Tag Archives: Dawes Act

How About Asking?

Senator Henry Dawes, Who Sponsored the Dawes Act

Senator Henry Dawes, Who Sponsored the Dawes Act

Native peoples and European immigrants have had varied relationships. At one time, native tribes were treated as independent nations and trading partners, then later as enemies who needed to be destroyed, and even later, as childish wards who needed federal guidance to educate and assimilate them into the so-called “superior” white society. Several congressional Acts were passed to push this agenda forward, among them the Dawes and Curtis Acts. Land was the essential question: how should Indians hold titles to it?

In 1881 Senator George Hunt Pendleton of Ohio argued that whether for right or wrong, fairly or unfairly, “They [Indians] must either change their mode of life or die.” He pointed out that conditions had changed drastically for them: they were no longer treated as independent nations, they no longer had vast, rich territories on which to live, and white settlements had encroached upon lands once set aside exclusively for Native use.

Senator George Hunt Pendleton

Senator George Hunt Pendleton

Pendleton stated that as much as people might regret the situation or wish it to be otherwise, the fact remained that “The Indians cannot fish and hunt . . . they must either change their modes of of life or they will be exterminated.” He went on to urge the President: “we must change our policy . . . we must stimulate within them to the very largest degree, the idea of home, of family, and of property.”

Indian writer and activist D’Arcy McNickle (1904 – 1977), who was Cree, Métis, and Irish but an enrolled member of the Flathead tribe, later commented harshly on Pendleton’s remarks. McNickle wrote: “In the heat of such a discussion, it would not have occurred to any of the debaters to inquire of the Indians what ideas they had of home, of family, and of property.”

D'Arcy McNickle

D’Arcy McNickle

His comment was sad but true. McNickle added, “It would have been assumed, in any case, that the ideas, whatever they were were without merit since they were Indian.”

 

 

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Animal Kingdom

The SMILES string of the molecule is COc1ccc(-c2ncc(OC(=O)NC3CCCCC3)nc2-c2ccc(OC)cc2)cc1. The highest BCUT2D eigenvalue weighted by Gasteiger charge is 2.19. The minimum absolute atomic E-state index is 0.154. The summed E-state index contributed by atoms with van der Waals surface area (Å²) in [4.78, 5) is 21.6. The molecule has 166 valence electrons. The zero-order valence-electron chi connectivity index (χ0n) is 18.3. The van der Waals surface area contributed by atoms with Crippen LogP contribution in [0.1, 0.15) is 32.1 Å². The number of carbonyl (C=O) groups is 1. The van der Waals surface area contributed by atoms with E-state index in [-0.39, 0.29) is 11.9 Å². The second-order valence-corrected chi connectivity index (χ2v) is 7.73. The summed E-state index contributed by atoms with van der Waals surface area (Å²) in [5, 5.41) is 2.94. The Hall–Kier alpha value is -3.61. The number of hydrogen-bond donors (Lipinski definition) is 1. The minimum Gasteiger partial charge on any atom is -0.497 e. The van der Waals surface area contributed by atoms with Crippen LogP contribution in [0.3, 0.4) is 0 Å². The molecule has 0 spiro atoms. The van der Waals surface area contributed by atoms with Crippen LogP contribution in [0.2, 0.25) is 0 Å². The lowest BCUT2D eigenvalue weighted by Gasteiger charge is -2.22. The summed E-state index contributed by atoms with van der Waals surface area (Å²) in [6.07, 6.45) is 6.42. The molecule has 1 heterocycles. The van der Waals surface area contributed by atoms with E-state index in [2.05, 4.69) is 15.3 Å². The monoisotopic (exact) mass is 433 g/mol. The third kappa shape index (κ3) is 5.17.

Native American Farming, circa 1920, courtesy Harry Ransom Center, University of Texas

White settlers to New England had different ideas about animals than Native Americans, as well as different ideas about land ownership (see last post). Native Americans did not own animals, except for a loose affiliation with dogs and horses, and perhaps tame fowl in some areas. Settlers, on the other hand, brought domesticated livestock with them, which they considered private property. Native Americans were prepared to respect these new animals, but didn’t understand the ownership of another creature.

These differing views led to clashes when Native Americans sometimes hunted livestock or kept a wandering animal for their own use. Tobacco farmers, in particular, let their hogs roam in the forest and eat fallen acorns and nuts. Often, these pigs went wild and tore up Native American corn crops. But, when they killed these feral pigs, Native Americans found themselves somehow in the wrong. Clashes over livestock allowed whites to justify pushing tribes further out from the perimeter of white settled areas. Eventually, this mentality led to a justification for Native American  removal from areas of white settlement.

These contrasting world views of property rights (land and animal) could not be reconciled. Whites found Native American ways inexplicable and “uncivilized.” Some humanitarians called the Dawes Act the “Indian Emancipation Act,” because it gave Native Americans their own private property, which they hoped would lead Indians on the road to civilization.

Band of Feral Pigs

Sketches of Indian Life

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Protection That Hurt

Senator Henry L. Dawes

Legislation on behalf of the federal government’s Indian wards often served an individual congressman’s own agenda or sensibility, rather than the best interests of Indians. Several pieces of legislation  had particularly dire consequences, and the next posts will look at a few of these harmful laws or acts.